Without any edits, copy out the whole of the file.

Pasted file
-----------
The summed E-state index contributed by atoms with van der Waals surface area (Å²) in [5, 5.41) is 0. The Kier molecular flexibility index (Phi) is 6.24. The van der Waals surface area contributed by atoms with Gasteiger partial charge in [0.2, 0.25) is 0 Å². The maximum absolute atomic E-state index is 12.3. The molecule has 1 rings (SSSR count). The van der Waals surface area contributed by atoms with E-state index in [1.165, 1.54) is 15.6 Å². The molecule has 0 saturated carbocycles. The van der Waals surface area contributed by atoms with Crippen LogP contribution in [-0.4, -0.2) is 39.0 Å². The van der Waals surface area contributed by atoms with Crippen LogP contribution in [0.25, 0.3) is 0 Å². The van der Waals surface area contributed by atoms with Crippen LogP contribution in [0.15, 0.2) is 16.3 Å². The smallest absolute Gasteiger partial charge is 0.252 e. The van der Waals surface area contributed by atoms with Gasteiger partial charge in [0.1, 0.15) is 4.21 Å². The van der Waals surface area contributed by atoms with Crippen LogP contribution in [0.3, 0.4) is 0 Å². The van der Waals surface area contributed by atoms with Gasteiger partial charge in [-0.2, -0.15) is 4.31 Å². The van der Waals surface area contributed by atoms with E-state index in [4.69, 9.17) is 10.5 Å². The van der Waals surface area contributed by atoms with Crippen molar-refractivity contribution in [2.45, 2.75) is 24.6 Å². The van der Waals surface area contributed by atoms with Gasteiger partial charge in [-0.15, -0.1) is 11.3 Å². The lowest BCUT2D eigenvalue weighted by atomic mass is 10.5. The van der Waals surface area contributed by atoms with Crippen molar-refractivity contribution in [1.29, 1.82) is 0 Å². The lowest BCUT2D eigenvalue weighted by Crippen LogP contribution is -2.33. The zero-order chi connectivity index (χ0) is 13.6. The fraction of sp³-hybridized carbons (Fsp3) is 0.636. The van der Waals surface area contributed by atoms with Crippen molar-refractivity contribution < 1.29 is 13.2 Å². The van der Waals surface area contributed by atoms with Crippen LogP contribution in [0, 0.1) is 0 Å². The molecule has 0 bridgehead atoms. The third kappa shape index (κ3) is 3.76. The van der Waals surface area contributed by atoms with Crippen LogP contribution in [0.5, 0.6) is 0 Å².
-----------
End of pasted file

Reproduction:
The summed E-state index contributed by atoms with van der Waals surface area (Å²) in [5, 5.41) is 0. The Kier molecular flexibility index (Phi) is 6.24. The van der Waals surface area contributed by atoms with Gasteiger partial charge in [0.2, 0.25) is 0 Å². The maximum absolute atomic E-state index is 12.3. The molecule has 1 rings (SSSR count). The van der Waals surface area contributed by atoms with E-state index in [1.165, 1.54) is 15.6 Å². The molecule has 0 saturated carbocycles. The van der Waals surface area contributed by atoms with Crippen LogP contribution in [-0.4, -0.2) is 39.0 Å². The van der Waals surface area contributed by atoms with Crippen LogP contribution in [0.25, 0.3) is 0 Å². The van der Waals surface area contributed by atoms with Crippen LogP contribution in [0.15, 0.2) is 16.3 Å². The smallest absolute Gasteiger partial charge is 0.252 e. The van der Waals surface area contributed by atoms with Gasteiger partial charge in [0.1, 0.15) is 4.21 Å². The van der Waals surface area contributed by atoms with Crippen LogP contribution in [0.3, 0.4) is 0 Å². The van der Waals surface area contributed by atoms with Gasteiger partial charge in [-0.2, -0.15) is 4.31 Å². The van der Waals surface area contributed by atoms with E-state index in [4.69, 9.17) is 10.5 Å². The van der Waals surface area contributed by atoms with Crippen molar-refractivity contribution in [2.45, 2.75) is 24.6 Å². The van der Waals surface area contributed by atoms with Gasteiger partial charge in [-0.15, -0.1) is 11.3 Å². The lowest BCUT2D eigenvalue weighted by atomic mass is 10.5. The van der Waals surface area contributed by atoms with Crippen molar-refractivity contribution in [1.29, 1.82) is 0 Å². The lowest BCUT2D eigenvalue weighted by Crippen LogP contribution is -2.33. The zero-order chi connectivity index (χ0) is 13.6. The fraction of sp³-hybridized carbons (Fsp3) is 0.636. The van der Waals surface area contributed by atoms with Crippen molar-refractivity contribution < 1.29 is 13.2 Å². The van der Waals surface area contributed by atoms with Crippen LogP contribution in [0, 0.1) is 0 Å². The molecule has 0 bridgehead atoms. The third kappa shape index (κ3) is 3.76. The van der Waals surface area contributed by atoms with Crippen LogP contribution in [0.5, 0.6) is 0 Å².